Some studies have suggested that adding SS to soil could also lead to a significant increase in salt concentration [93,94]. Since high soil salinity is a major abiotic stress in agriculture, the ionic imbalance in plants due to excessive accumulation of Na+ and Cl, which limits absorption of essential mineral nutrients, must be mitigated [95,96]. In this study, cyanobacteria were able to reduce the electrical conductivity of the leaching solution, showing their ability to immobilize salts and reduce their solubility and leaching in the soil solution. This effect was noticeable at both NaCl concentrations tested (Figure 7). Cyanobacteria EPS have a complex chemical composition including high molecular weight organic molecules [97] rich in negative-charged aminic and carboxylic groups [98]. As reported by Nishanth et al. [99], these functional groups are able to sequester both heavy metal and salt ions due to the simple electrostatic attraction between the protonated ions and the negatively charged active sites in the EPS extracellular matrix.
The EPS absorption capacity of heavy metal and other ions by EPS rises with increasing metal ion concentration until a certain limit, after which it starts to go down again due to active site saturation [100]. In our case, cyanobacteria were able to immobilize soil salt at both NaCl concentrations, as shown by the electrical conductivity in the lixiviates from the saline samples with cyanobacterial inoculation, which was similar to the non-saline samples (Figure 7). Thus, with the species used, the biomass concentration applied, and the pH of the soil measured, the salt concentration of 0.6% was not enough to saturate the active groups on the cyanobacterial wall. The continuum removal values at 680 nm demonstrated that cyanobacteria were able to survive in these saline soils, even if the biomass was lower than in the control soil. Indeed, many cyanobacteria have developed diverse response mechanisms to high soil salt concentration [101,102]. However, this may depend on the cyanobacterial species and salt concentration. Singh et al. [103] reported that Nostoc calcicola showed more inhibited growth and metabolism in hypersaline soils than at low NaCl concentrations, and the same was found by Kumar et al. [104] with Nostoc muscorum. Lan et al. [105] found that the growth of Microcoleus vaginatus was inhibited by salt treatments, and this effect was more noticeable at higher NaCl concentrations and longer times.
Despite the good results obtained, it is necessary to address some limitations in order to transfer the small-scale experiments to field conditions. For example, the studied treatment needs two successive steps to be completed, given that SS must be applied and mixed with the soil prior to the inoculation with cyanobacteria, which makes its application more time-consuming. The feasibility of applying the inoculum with irrigation or spreading dry cyanobacterial biomass with a fertilizer spreader might be assessed to optimize the strategy. It would also be interesting to carry out subsequent studies to test strategies focused on reducing the competition of microorganisms with the cyanobacteria inoculum to increase its growth and colonization on soils amended with higher doses of SS, which usually work in agriculture.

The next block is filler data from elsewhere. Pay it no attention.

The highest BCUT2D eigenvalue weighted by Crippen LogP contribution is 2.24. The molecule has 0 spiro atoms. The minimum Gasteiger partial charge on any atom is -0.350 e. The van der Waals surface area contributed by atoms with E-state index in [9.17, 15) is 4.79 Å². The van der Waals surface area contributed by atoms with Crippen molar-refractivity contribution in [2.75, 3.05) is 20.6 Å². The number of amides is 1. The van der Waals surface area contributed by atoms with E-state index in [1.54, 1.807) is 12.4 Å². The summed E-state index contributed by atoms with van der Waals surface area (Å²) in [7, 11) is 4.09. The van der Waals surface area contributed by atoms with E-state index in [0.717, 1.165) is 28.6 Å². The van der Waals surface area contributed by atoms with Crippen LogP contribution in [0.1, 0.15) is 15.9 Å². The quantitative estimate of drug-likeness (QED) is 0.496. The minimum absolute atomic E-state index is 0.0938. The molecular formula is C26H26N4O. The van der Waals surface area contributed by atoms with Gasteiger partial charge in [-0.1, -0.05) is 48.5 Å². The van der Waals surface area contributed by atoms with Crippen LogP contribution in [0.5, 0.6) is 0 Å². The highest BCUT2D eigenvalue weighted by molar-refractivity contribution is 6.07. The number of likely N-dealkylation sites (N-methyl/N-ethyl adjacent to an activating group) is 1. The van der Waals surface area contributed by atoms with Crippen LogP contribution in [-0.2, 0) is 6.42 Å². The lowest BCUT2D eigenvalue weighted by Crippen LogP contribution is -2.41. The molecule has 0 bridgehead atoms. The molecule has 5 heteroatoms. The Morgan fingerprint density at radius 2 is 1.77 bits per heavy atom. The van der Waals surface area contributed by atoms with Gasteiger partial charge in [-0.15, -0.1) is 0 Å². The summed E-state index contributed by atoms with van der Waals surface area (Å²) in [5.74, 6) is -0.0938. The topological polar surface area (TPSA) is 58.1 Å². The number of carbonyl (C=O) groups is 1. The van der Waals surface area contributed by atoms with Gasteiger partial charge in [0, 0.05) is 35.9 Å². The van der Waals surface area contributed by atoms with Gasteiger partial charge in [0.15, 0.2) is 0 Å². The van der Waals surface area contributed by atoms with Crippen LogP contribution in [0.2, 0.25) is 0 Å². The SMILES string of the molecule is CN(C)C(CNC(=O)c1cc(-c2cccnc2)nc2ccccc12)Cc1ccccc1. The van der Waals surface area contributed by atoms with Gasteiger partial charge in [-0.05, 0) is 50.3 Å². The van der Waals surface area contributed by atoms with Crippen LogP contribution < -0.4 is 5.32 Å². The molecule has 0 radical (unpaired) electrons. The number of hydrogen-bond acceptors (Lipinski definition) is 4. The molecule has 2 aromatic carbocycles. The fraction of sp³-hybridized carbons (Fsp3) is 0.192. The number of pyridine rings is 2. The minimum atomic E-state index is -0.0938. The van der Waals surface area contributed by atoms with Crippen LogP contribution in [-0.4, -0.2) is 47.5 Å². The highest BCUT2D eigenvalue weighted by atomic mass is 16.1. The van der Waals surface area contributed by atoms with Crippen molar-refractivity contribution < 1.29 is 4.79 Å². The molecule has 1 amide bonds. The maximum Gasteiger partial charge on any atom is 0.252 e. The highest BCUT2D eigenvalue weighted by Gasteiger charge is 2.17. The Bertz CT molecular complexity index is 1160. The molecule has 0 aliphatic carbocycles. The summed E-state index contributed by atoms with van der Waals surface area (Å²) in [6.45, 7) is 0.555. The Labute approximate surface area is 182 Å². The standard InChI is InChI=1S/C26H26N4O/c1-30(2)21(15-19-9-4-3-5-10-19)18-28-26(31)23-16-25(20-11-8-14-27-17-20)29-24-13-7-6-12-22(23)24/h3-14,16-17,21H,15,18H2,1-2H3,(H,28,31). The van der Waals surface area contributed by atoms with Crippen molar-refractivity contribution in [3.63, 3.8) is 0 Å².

5. Conclusions

The application of soil cyanobacteria to SS-amended soils has been proven a successful strategy for improving soil qualities. In this study, application of the nutrient-rich SS amendment led to a considerable increase in soil fertility by significantly enhancing organic carbon and exopolysaccharides content. In addition, the cyanobacterial inoculum had a major role in stabilizing the soil against both wind and water erosion, although its growth on the amended soil depended on SS dose and the greatest growth was observed at low SS. Cyanobacteria can also grow on salt-contaminated soils and immobilize salts in the soil, reducing their solubility and providing a promising solution as a soil bioremediation technique. Therefore, application of SS amendments and cyanobacterial inoculants together can combine the beneficial effects of the two strategies alone, leading to synergistic effects benefiting the recovery of soil fertility and improving soil stability, while minimizing contamination such as soil salinization. Although not tested in this study, the efficiency of cyanobacteria for immobilization of heavy metals should also be evaluated. To summarize, in view of dryland vulnerability to global change and constraints on crop productivity in these regions, the strategy based on SS application as a soil conditioner coupled with cyanobacteria inoculation appears to be a powerful technique for the recovery and/or improvement of degraded soils, and would potentially enhance crop productivity.